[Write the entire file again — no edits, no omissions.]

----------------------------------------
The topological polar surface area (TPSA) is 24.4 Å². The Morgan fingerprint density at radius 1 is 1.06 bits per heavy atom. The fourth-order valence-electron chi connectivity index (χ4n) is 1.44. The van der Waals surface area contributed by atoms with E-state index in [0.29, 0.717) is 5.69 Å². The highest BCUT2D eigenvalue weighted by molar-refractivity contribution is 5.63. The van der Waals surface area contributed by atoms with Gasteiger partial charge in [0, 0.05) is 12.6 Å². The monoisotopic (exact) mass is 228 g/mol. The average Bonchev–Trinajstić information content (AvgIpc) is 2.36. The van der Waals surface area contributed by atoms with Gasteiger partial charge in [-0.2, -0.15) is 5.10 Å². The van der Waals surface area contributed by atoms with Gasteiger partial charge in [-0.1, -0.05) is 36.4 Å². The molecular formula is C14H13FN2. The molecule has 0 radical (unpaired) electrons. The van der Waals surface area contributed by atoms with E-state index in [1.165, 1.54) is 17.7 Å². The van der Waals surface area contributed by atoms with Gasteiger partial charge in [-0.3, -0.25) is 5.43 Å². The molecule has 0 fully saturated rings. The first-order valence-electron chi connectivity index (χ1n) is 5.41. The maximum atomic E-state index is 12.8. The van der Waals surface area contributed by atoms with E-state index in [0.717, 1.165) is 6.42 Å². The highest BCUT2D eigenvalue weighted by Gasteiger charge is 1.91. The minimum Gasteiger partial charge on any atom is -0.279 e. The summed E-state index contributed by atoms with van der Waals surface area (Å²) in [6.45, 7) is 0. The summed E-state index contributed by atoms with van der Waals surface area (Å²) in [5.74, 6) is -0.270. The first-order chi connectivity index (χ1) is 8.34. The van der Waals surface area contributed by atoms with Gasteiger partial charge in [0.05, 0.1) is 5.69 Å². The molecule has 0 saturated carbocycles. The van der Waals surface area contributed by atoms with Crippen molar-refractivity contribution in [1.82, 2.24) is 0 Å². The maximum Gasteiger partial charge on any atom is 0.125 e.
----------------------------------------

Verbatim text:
The topological polar surface area (TPSA) is 24.4 Å². The Morgan fingerprint density at radius 1 is 1.06 bits per heavy atom. The fourth-order valence-electron chi connectivity index (χ4n) is 1.44. The van der Waals surface area contributed by atoms with E-state index in [0.29, 0.717) is 5.69 Å². The highest BCUT2D eigenvalue weighted by molar-refractivity contribution is 5.63. The van der Waals surface area contributed by atoms with Gasteiger partial charge in [0, 0.05) is 12.6 Å². The monoisotopic (exact) mass is 228 g/mol. The average Bonchev–Trinajstić information content (AvgIpc) is 2.36. The van der Waals surface area contributed by atoms with Gasteiger partial charge in [-0.2, -0.15) is 5.10 Å². The van der Waals surface area contributed by atoms with Gasteiger partial charge in [-0.1, -0.05) is 36.4 Å². The molecular formula is C14H13FN2. The molecule has 0 radical (unpaired) electrons. The van der Waals surface area contributed by atoms with E-state index in [1.165, 1.54) is 17.7 Å². The van der Waals surface area contributed by atoms with Gasteiger partial charge in [-0.3, -0.25) is 5.43 Å². The molecule has 0 fully saturated rings. The first-order valence-electron chi connectivity index (χ1n) is 5.41. The maximum atomic E-state index is 12.8. The van der Waals surface area contributed by atoms with E-state index in [0.717, 1.165) is 6.42 Å². The highest BCUT2D eigenvalue weighted by Gasteiger charge is 1.91. The minimum Gasteiger partial charge on any atom is -0.279 e. The summed E-state index contributed by atoms with van der Waals surface area (Å²) in [6.45, 7) is 0. The summed E-state index contributed by atoms with van der Waals surface area (Å²) in [5.74, 6) is -0.270. The first-order chi connectivity index (χ1) is 8.34. The van der Waals surface area contributed by atoms with Gasteiger partial charge in [0.05, 0.1) is 5.69 Å². The molecule has 0 saturated carbocycles. The van der Waals surface area contributed by atoms with Crippen molar-refractivity contribution in [1.82, 2.24) is 0 Å². The maximum Gasteiger partial charge on any atom is 0.125 e.